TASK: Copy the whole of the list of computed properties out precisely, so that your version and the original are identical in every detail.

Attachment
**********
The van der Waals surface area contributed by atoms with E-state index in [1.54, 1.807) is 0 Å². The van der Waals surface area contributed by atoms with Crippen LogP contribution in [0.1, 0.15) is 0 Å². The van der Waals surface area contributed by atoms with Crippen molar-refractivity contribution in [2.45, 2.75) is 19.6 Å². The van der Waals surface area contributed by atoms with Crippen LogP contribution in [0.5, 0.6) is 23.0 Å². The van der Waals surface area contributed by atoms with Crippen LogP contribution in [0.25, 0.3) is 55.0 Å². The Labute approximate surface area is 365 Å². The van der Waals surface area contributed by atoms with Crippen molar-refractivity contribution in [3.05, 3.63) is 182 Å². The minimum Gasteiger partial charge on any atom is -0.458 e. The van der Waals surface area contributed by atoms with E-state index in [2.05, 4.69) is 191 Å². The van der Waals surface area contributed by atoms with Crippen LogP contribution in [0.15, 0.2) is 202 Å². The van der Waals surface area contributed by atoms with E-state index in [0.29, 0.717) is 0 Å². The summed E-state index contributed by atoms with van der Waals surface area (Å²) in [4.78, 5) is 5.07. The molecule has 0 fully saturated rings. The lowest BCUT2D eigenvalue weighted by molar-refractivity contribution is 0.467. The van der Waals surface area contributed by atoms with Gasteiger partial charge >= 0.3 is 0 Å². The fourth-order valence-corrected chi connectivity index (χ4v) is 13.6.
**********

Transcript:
The van der Waals surface area contributed by atoms with E-state index in [1.54, 1.807) is 0 Å². The van der Waals surface area contributed by atoms with Crippen LogP contribution in [0.1, 0.15) is 0 Å². The van der Waals surface area contributed by atoms with Crippen molar-refractivity contribution in [2.45, 2.75) is 19.6 Å². The van der Waals surface area contributed by atoms with Crippen LogP contribution in [0.5, 0.6) is 23.0 Å². The van der Waals surface area contributed by atoms with Crippen LogP contribution in [0.25, 0.3) is 55.0 Å². The Labute approximate surface area is 365 Å². The van der Waals surface area contributed by atoms with Crippen molar-refractivity contribution in [3.05, 3.63) is 182 Å². The minimum Gasteiger partial charge on any atom is -0.458 e. The van der Waals surface area contributed by atoms with E-state index in [2.05, 4.69) is 191 Å². The van der Waals surface area contributed by atoms with Crippen LogP contribution in [0.15, 0.2) is 202 Å². The van der Waals surface area contributed by atoms with E-state index in [0.29, 0.717) is 0 Å². The summed E-state index contributed by atoms with van der Waals surface area (Å²) in [4.78, 5) is 5.07. The molecule has 0 fully saturated rings. The lowest BCUT2D eigenvalue weighted by molar-refractivity contribution is 0.467. The van der Waals surface area contributed by atoms with Gasteiger partial charge >= 0.3 is 0 Å². The fourth-order valence-corrected chi connectivity index (χ4v) is 13.6.